Helping Kids to “Start Over” with Peers

Helping Kids to “Start Over” with Peers

This is our second week in our “new beginnings for the new school year” series. Last week we talked about how parents who might have had difficult experiences in school could help their kids to have better times. This week we want to talk about how teachers can help kids who might have struggled during a previous school year to have better beginnings.

Kids can be rejected by their peers for a number of reasons. They might not know how to enter a group without disrupting the ongoing play, they might be too pushy with their own ideas, or they might be aggressive. Research tells us that kids who are rejected by peers might become less socially skilled or more aggressive over time as they miss out on opportunities to practice appropriate skills. And the other kids remember.  So if a child was rejected last year in school, chances are that his peers know that and may expect the same sort of behaviors this year, so they may reject him in advance, before he even has time to show them if he has learned new things or grown over the summer!

That’s where teachers can make a big difference and help kids who were rejected in the past get off to a fresh start this school year! Here are a few strategies you can try:

  • Observe the child’s interactions with peers to find out what is not working well. Children who do not have very good social skills can quickly become rejected by peers who find them annoying or even scary. Maybe a child ignores peers’ cues to stop doing something that they find annoying. Or maybe the child doesn’t know how to ask other peers if he can play with them so he just barges in and grabs toys or materials. Identifying what skills the child may be lacking is the first step in helping things go better. Try to be specific about these skills. For example, saying a child has trouble being “nice” is vague, and it’s hard to know what you could do to change things. Instead, try identifying specific issues, such as trouble taking turns, using appropriate language with peers, or sharing materials.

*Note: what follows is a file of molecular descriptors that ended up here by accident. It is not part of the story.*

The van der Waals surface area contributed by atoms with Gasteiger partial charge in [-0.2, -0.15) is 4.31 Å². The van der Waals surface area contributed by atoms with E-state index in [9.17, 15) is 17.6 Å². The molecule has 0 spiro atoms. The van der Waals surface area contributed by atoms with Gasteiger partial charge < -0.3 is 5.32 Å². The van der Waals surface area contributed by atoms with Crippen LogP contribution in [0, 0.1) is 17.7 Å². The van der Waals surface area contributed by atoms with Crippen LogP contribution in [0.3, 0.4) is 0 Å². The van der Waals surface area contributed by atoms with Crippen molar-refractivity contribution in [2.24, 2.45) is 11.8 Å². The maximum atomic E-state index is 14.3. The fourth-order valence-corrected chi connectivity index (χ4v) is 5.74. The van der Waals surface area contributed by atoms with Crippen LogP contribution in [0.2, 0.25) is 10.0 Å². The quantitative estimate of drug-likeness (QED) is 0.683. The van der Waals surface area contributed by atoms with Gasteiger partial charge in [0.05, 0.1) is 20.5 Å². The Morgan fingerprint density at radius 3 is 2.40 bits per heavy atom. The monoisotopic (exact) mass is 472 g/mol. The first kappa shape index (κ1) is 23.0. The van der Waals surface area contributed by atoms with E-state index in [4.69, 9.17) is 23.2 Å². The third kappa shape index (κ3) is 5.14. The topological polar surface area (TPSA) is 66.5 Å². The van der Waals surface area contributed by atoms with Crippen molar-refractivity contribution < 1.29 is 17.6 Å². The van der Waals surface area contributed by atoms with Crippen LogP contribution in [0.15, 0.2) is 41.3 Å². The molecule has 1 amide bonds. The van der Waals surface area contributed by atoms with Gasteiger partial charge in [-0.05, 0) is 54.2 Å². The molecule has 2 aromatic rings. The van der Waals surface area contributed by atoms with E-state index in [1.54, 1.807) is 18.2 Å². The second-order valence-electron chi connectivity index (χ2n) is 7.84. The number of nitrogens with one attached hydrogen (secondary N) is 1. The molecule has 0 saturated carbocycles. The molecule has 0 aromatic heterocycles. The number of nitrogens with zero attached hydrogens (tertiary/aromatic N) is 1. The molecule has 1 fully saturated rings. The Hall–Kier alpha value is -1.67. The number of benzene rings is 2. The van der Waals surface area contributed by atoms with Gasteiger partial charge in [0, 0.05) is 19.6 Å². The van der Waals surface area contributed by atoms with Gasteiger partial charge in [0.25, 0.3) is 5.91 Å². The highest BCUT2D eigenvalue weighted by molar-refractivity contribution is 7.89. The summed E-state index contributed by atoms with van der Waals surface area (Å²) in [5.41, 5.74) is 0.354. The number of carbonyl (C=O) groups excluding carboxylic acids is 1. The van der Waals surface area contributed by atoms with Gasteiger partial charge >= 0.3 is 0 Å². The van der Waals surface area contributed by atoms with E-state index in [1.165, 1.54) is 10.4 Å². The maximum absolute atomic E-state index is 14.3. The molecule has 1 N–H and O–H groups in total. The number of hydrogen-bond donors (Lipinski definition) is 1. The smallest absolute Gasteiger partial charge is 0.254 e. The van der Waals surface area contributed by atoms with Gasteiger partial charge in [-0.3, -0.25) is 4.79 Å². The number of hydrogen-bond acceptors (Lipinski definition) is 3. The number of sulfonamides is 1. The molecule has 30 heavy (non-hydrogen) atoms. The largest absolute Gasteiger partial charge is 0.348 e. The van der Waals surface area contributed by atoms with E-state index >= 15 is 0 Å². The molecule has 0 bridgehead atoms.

• Help the child to look for cues. Help the child to understand what peers mean when they look away or actually move away from her. That is a signal that they may want the child to stop what she is doing to them. Or maybe she needs to be reminded to listen to peers’ words like “Please stop”. Children who have trouble joining the group may need to be reminded that when the other children are paying attention to something else, that is a signal that they are already busy.
  • Pre-teach the child what TO do. A child who is doing something that peers find annoying is probably just trying to get their attention. Help her to find some better ways to do this. Maybe she could ask others “What do you want to play?” or give her peer a compliment such as “I really like your shirt”. For the child who does not know how to enter a group, suggest some things that he could say to get other children’s attention without disrupting them such as “Can I play, too?” or “That’s a fun game. How do you play?
  • Role play the new skills. Help a child to act out the new social skills with you before she tries them out with her peers. Role playing could go something like this: “Let’s pretend that you want to talk with Marissa. What could you say?…. Maybe you could say ‘Are you waiting for the swings?’….Good. I am going to pretend to be Marissa and you can pretend that you are coming to talk to me…..” You can also give the child feedback like “That was great way to start talking. I bet Marissa would really like it if you also smiled when you talked with her…..”
  • Teach the child constructive ways to handle disappointment. Sometimes a child can become rejected by peers because she reacts very negatively whenever she is disappointed. There will be times when other children do not want to play or don’t have room in a game or activity for the child. So she has to learn how to handle that disappointment in a positive way. For example, she could shrug her shoulders, say “oh well”, and go look for something else to do. Or she could look for a child who is not playing with others and go play with that peer.

These strategies make take some time and planning but they can pay off by creating a more positive social atmosphere for ALL of the children in the class. Also, because the consequences of rejection can be pretty negative (for example, more aggression and increasing problems in school over time), helping children to get out of the spiral early can really make a difference for their futures. What a great reason to help a child make a fresh start with peers in the new school year!

 

Image: © Dorota Long | Dreamstime.com

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Katherine Pears
Dr. Katherine Pears is a senior scientist at Oregon Social Learning Center (OSLC). She earned her Ph.D in clinical psychology and has worked with OSLC since 1998. Katherine is the principal investigator and co-developer of the Kids In Transition to Schools (KITS) program. Currently, she oversees all the clinical and research activities for KITS. When she’s not in her office, you’ll find Katherine in the kitchen whipping up her latest creation or outdoors hiking a scenic trail.

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